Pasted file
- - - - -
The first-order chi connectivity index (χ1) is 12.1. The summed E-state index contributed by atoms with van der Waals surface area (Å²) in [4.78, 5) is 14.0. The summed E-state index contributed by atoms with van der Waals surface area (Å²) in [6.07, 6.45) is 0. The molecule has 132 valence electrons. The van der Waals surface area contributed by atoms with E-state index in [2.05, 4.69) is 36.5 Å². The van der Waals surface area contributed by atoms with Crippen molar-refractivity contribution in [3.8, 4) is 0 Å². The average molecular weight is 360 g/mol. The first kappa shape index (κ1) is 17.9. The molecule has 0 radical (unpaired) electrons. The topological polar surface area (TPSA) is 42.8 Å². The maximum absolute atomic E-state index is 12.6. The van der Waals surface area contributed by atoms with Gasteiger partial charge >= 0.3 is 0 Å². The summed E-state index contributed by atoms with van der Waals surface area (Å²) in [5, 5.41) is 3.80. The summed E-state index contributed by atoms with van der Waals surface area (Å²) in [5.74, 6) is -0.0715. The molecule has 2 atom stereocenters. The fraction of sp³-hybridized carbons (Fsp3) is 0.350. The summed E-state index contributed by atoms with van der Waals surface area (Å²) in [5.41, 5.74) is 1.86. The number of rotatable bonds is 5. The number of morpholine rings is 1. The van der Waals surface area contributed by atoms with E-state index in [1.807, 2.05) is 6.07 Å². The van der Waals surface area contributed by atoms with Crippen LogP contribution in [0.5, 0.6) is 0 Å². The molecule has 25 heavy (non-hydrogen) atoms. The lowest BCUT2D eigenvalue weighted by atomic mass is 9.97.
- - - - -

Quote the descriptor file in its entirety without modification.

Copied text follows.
The first-order chi connectivity index (χ1) is 12.1. The summed E-state index contributed by atoms with van der Waals surface area (Å²) in [4.78, 5) is 14.0. The summed E-state index contributed by atoms with van der Waals surface area (Å²) in [6.07, 6.45) is 0. The molecule has 132 valence electrons. The van der Waals surface area contributed by atoms with E-state index in [2.05, 4.69) is 36.5 Å². The van der Waals surface area contributed by atoms with Crippen molar-refractivity contribution in [3.8, 4) is 0 Å². The average molecular weight is 360 g/mol. The first kappa shape index (κ1) is 17.9. The molecule has 0 radical (unpaired) electrons. The topological polar surface area (TPSA) is 42.8 Å². The maximum absolute atomic E-state index is 12.6. The van der Waals surface area contributed by atoms with Gasteiger partial charge >= 0.3 is 0 Å². The summed E-state index contributed by atoms with van der Waals surface area (Å²) in [5, 5.41) is 3.80. The summed E-state index contributed by atoms with van der Waals surface area (Å²) in [5.74, 6) is -0.0715. The molecule has 2 atom stereocenters. The fraction of sp³-hybridized carbons (Fsp3) is 0.350. The summed E-state index contributed by atoms with van der Waals surface area (Å²) in [5.41, 5.74) is 1.86. The number of rotatable bonds is 5. The number of morpholine rings is 1. The van der Waals surface area contributed by atoms with E-state index in [1.807, 2.05) is 6.07 Å². The van der Waals surface area contributed by atoms with Crippen LogP contribution in [0.5, 0.6) is 0 Å². The molecule has 25 heavy (non-hydrogen) atoms. The lowest BCUT2D eigenvalue weighted by atomic mass is 9.97.